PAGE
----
Port Salut conquers the world

One the first French cheese I ever tried was Port Salut. This mild, semi-soft is available across northern France and has recently enjoyed an explosion of popularity in North America.

It is pretty easy to find these days and most supermarkets will now carry it. Like many varieties, there are good and poor versions and it is worth finding a good cheese seller with a good line on a good version.
Port Salut is a semi soft, creamy, pale yellow cow’s milk cheese that is a great choice for entertaining and an alternative to the standard brie.
The history of the cheese is colorful and well-documented. Originally named Port du Salut, the cheese is named after the abbey of Notre Dame du Port du salut at Entrammes, in Brittany. During the French Revolution in 1789, a group of Trappist Monks escaped the Terror and moved to New France. There, they learned how to make cheese to survive and upon their return to France after the defeat of Napoleon in 1815, continued the tradition. The cheese was made primarily for the monks in the monastery. But by the 1870s the monastery began selling excess production through a distributer in Paris. Sales were so brisk that the monks registered a Port Salut trademark under the title Société Anonyme des Fermiers Réunis or SAFR.
In 1959, the abbey turned over production to a factory in Lorraine. Today, Port Salut is produced in a number of sites including Lorraine and Paris. The taste is milder today than the original.
Handmade Port Salut or “Entrammes” cheese is still produced by monasteries throughout the north western French countryside, and retains the stronger flavour. This is a little harder to come by outside of rural France.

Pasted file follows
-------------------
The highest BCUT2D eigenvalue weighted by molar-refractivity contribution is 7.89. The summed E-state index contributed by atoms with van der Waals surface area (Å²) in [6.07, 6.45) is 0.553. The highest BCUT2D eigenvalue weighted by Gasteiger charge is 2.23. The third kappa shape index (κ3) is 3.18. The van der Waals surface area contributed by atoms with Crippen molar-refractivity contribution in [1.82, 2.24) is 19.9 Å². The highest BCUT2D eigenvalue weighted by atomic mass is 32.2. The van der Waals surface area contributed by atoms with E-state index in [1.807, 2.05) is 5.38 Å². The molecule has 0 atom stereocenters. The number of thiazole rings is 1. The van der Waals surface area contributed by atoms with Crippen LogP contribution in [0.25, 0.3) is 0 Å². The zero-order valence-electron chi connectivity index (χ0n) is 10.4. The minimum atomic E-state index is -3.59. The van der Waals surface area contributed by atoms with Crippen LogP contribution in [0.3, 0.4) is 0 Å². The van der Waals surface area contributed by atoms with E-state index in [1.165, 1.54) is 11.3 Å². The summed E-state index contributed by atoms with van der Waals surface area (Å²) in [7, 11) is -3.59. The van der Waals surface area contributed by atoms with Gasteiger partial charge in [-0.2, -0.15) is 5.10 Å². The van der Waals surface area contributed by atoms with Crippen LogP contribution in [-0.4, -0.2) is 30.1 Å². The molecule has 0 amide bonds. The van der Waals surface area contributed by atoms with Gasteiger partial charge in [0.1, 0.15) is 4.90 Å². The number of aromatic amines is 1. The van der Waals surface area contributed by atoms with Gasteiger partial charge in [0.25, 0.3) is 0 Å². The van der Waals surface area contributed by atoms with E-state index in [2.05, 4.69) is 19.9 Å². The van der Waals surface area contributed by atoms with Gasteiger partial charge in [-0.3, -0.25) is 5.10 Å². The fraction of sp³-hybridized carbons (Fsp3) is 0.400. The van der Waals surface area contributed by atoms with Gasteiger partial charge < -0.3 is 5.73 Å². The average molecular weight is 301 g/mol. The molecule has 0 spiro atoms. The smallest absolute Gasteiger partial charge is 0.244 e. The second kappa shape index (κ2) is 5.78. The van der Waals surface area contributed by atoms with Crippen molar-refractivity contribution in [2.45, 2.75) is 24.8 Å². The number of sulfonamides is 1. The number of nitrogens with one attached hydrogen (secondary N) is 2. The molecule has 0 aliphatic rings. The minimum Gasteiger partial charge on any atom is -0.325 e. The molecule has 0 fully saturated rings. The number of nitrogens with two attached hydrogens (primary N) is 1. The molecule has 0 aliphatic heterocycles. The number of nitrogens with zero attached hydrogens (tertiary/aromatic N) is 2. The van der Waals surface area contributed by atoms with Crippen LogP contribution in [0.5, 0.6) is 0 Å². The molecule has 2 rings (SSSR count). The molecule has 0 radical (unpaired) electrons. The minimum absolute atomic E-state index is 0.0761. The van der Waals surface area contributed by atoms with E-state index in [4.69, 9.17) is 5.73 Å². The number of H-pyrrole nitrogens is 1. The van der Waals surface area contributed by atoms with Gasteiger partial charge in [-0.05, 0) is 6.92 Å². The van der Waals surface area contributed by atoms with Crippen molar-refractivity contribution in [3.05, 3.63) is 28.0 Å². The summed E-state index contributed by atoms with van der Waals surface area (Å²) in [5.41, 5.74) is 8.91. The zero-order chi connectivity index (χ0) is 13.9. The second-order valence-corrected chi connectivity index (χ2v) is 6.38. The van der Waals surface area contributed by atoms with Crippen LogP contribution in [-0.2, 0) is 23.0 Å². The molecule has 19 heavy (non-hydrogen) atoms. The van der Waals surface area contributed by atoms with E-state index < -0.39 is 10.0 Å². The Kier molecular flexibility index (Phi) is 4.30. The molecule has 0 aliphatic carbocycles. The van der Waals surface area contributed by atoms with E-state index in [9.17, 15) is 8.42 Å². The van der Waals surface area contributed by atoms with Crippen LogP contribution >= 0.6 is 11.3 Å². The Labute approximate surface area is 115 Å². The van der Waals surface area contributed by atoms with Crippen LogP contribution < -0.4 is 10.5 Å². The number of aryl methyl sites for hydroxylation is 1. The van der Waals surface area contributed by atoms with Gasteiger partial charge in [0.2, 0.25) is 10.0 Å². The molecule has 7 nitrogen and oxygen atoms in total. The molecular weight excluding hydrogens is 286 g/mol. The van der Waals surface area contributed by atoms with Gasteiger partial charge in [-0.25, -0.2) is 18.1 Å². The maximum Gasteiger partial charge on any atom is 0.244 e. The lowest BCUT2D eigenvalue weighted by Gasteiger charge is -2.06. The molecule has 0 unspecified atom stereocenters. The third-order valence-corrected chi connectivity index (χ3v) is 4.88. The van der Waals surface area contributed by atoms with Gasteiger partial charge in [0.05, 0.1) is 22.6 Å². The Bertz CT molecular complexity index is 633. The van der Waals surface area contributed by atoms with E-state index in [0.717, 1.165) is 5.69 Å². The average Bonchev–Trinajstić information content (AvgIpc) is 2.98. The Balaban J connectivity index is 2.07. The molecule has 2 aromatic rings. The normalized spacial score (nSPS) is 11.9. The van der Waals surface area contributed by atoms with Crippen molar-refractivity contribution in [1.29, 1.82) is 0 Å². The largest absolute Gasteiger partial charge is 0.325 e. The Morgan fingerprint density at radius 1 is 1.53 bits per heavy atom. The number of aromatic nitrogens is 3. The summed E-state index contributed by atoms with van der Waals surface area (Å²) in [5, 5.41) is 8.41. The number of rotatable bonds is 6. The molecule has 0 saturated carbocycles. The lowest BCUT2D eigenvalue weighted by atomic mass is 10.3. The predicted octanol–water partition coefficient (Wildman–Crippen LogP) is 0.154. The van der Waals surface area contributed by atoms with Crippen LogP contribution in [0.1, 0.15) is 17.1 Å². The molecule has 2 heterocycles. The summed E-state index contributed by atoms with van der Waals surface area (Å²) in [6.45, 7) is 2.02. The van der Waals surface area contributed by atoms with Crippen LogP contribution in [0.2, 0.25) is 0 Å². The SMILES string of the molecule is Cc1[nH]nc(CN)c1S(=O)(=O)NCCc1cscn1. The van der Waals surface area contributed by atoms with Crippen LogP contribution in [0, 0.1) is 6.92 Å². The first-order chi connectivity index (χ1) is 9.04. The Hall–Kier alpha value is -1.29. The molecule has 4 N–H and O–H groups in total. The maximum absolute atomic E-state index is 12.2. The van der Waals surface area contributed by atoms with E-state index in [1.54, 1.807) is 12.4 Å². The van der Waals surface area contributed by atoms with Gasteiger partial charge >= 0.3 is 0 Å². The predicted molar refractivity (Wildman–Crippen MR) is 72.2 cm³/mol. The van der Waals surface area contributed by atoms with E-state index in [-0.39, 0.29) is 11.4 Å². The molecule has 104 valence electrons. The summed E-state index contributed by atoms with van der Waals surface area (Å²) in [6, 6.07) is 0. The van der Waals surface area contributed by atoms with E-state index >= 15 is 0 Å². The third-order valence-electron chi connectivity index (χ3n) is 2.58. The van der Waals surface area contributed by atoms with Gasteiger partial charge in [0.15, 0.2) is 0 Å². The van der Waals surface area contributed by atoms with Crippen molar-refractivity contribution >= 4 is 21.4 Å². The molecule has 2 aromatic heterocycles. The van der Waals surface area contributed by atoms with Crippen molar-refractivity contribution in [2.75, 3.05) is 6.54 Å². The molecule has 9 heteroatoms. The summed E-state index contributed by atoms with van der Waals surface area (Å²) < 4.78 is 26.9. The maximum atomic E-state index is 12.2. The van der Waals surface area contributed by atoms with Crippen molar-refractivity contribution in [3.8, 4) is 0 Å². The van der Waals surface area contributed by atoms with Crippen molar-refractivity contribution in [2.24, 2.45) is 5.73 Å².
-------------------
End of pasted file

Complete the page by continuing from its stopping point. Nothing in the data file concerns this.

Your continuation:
You can buy the cheese in wedges but it isn’t too expensive so if you can buy an entire wheel you should go for it. Wedges tend to be wrapped in plastic wrap, which retains the moisture but kills the aroma. Unwrapping the paper from a wheel yields a wonderfully heady and strong smell, which oddly doesn’t affect the taste. Discs are usually about nine inches in diameter. The rind of the cheese is slightly moist and orange colored.
There’s some debate about whether you can eat the rind. Apparently you can, but I tend to remove it. It doesn’t add much flavour and can seem a little waxy at times.

The cheese is aged for a month and finished with brine.
The cheese is soft and creamy and offers up a mild salt, slightly nutty flavour.
It’s also a versatile cheese with food and drink. I like it with some crusty French bread and tomato. Brittany isn’t well known for its wine production, probably better known for pears and apples, so you may want to explore something a mild cider to go with the cheese. The wine does pair well with reds like Chinon and Bourgueil, both Cabernet Francs from the Loire. It also does well with Aussie whites like Semillons.

It is worth noting that types of Port Saluts are also produced other countries under other names. Look for Steinbuscher from Germany, Mondseer from Austria, Loo Veritable and Brigand from Belgium, and Kernhem from Holland. Esrom is often called the Danish Port Salut and is regarded as the closest to the original French monastery flavour and is worth seeking out if you are a fan of Port Salut. Its bolder flavor means it can pair up with dark beers as well as red wines. Made from partially skimmed cow’s milk it is cured in rectangular moulds as opposed to circular discs, has more rind washings and a longer cure time. It takes its name from the monastery, Esrom Abbey, which produced a similar cheese in the 1500s. Production of that cheese ceased in 1559 and it wasn’t until 1951 that the process was rediscovered.

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